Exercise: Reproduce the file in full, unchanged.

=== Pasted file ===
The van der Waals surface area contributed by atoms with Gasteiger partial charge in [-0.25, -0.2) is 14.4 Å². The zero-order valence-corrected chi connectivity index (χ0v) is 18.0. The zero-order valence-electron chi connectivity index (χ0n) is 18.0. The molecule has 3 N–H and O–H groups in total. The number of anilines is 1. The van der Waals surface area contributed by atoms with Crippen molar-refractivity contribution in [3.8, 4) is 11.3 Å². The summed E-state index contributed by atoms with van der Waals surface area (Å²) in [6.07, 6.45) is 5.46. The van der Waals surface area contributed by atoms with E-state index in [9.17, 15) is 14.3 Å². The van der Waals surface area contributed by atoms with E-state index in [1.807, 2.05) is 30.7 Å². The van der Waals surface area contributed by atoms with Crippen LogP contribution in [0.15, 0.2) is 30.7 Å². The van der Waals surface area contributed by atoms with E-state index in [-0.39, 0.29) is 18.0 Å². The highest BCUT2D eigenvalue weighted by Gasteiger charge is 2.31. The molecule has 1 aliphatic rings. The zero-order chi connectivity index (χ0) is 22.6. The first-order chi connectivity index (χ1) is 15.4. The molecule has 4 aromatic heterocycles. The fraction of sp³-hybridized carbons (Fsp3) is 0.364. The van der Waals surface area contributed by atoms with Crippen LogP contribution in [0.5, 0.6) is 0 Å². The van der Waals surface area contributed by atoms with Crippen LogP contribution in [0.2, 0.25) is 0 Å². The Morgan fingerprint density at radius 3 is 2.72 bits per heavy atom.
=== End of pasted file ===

The van der Waals surface area contributed by atoms with Gasteiger partial charge in [-0.25, -0.2) is 14.4 Å². The zero-order valence-corrected chi connectivity index (χ0v) is 18.0. The zero-order valence-electron chi connectivity index (χ0n) is 18.0. The molecule has 3 N–H and O–H groups in total. The number of anilines is 1. The van der Waals surface area contributed by atoms with Crippen molar-refractivity contribution in [3.8, 4) is 11.3 Å². The summed E-state index contributed by atoms with van der Waals surface area (Å²) in [6.07, 6.45) is 5.46. The van der Waals surface area contributed by atoms with E-state index in [9.17, 15) is 14.3 Å². The van der Waals surface area contributed by atoms with E-state index in [1.807, 2.05) is 30.7 Å². The van der Waals surface area contributed by atoms with Crippen LogP contribution in [0.15, 0.2) is 30.7 Å². The van der Waals surface area contributed by atoms with E-state index in [-0.39, 0.29) is 18.0 Å². The highest BCUT2D eigenvalue weighted by Gasteiger charge is 2.31. The molecule has 1 aliphatic rings. The zero-order chi connectivity index (χ0) is 22.6. The first-order chi connectivity index (χ1) is 15.4. The molecule has 4 aromatic heterocycles. The fraction of sp³-hybridized carbons (Fsp3) is 0.364. The van der Waals surface area contributed by atoms with Crippen LogP contribution in [0.5, 0.6) is 0 Å². The van der Waals surface area contributed by atoms with Crippen LogP contribution in [0.2, 0.25) is 0 Å². The Morgan fingerprint density at radius 3 is 2.72 bits per heavy atom.